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Jerry Cooperstein gives an "Intro to Linux" course on edX (edx.org)
61 points by FredericJ on May 20, 2014 | hide | past | web | favorite | 11 comments



I'm a little surprised at the $250 minimum for the verified track.

While that's a tiny fraction of what one could expect to pay for a typical certification prep class and likely less than a single credit hour at an accredited university it's quite high relative to the norm on edX.

I've taken some very good courses on edX, primarily from MIT and Berkley, none of which have required even half as much as a minimum.

Still, I intend to give this a look when it launches.


Intro video is by Torvalds :)

https://www.youtube.com/watch?v=BmDricQGK6w

Good to attend courses with lectures given by creators themselves and great teachers.


I'm a bit bothered by how Linus is deified as the sole creator of Linux. This phenomenon of course is not unique to Linux and Linus, of course. We routinely look for heroes and lone wolves whom we want to believe did all of the work by themselves, but the reason I single out Linux is because it was "just" the missing component of the GNU operating system.

Whatever the relationship between GNU and Linux nowadays and despite the examples of GNU without Linux and Linux without GNU, for many years in the beginning they were inextricably tied together and would have never succeeded without the other. To say that Linux is by Linus and nobody but Linus is not fair to all the work that Linus based Linux on top of.


It's not just unfair, it's really confusing. Judging from the course description, the "Linux" that Linus Torvalds wrote / maintains (the kernel) is not the "Linux" that you learn about in this course (the UI/userspace).

We will probably arrive at a consensus about what to call Linux + GNU + everything else around the same time we agree what line endings should look like in text files.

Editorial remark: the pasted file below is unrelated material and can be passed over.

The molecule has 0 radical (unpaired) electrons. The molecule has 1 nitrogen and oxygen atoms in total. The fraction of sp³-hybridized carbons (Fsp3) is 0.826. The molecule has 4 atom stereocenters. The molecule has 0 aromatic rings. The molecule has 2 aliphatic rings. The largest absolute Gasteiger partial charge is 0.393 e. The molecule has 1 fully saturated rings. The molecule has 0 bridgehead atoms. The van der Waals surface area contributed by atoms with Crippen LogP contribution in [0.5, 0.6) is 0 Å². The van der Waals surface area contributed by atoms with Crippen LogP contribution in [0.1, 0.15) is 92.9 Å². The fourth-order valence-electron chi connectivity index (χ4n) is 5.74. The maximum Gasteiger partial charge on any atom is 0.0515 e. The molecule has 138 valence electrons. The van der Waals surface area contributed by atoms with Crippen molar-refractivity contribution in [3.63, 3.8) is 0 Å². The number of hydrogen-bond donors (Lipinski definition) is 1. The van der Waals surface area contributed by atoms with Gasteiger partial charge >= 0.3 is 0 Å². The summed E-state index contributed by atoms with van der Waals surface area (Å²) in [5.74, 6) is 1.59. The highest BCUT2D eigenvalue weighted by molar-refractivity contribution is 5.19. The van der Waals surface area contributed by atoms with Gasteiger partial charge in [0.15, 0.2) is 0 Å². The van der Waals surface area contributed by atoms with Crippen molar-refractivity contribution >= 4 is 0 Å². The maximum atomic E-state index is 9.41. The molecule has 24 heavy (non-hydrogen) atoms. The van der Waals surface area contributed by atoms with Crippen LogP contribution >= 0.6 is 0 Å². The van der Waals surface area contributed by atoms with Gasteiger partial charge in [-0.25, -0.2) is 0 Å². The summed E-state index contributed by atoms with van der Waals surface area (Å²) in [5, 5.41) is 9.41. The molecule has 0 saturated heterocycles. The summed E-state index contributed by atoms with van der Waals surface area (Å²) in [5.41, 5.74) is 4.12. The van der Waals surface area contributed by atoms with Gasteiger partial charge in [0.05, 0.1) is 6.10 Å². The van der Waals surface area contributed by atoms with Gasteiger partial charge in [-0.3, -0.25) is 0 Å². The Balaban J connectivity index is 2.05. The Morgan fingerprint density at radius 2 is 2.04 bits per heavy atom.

Course title should have been Intro to GNU/Linux


This looks like a good starting point for people from a predominantly Windows background that want to make the jump to Linux. Does anyone know if it is worth doing the Verified Certificate? I would be more than happy to sign up to it if it has any worth in the job market.


Getting your way around the command-line is, IMO, a great skill to have. With more and more companies using Amazon and other cloud services to host their apps knowing linux is very handy even as a developer. Most of the job listings, especially for startups do require the developer to have linux / command-line familiarity.


I definitely agree. The question I have is if it is worth paying for a verified certificate? It is $250 for the certificate and if it does not really count towards anything I would rather take the course for free and then go write a Linux certification instead.


>'The question I have is if it is worth paying for a verified certificate?'

I'd say that depends on what you want to get out of it.

I have a couple of verified certificates. I haven't had the chance to put them on a resume yet, but I fully intend to for a number of reasons. I'm already pretty well established in my career, I believe in what these programs are doing and I'm plainly proud of my accomplishment.

That said, I expect people will look at them the same way they do technology certifications or most degrees - worthless.

I understand where they're coming from as we've all encountered incompetent people with such credentials, but I think it's a bit unfair to toss these certificates in the same bin.

Reason being, these certificates have no established value.

Logically and anecdotally, people sign up for these courses because they want to learn something. If someones goal is scamming their way into a job they'd be better served by shopping at a diploma mill than slogging through an edX course.

It's an interesting problem.

How do you popularize these courses while establishing and retaining value for them - goals which are to some degree at odds with each other.


That's a nice way to frame the real question. Does this adequately signal what we've learned or are other methods like certifications required. I'm sure the people behind edx are looking to push legitimacy as strongly as possible but I believe ultimately any of this will boil down to personal projects and portfolio building.

I'm going to try and get my employer to pay for it either way.


The reasons to get a verified certificate from any of the MOOC's seem to be:

+ Gaining additional motivation.

+ Someone requiring it.

+ Adding formal credentials to a CV.

+ Supporting the institution, because you can.

+ Confirming the accomplishment.

All are valid reasons, and in a particular person's unique circumstances each may have great value. There's no universal benefits or detriments.




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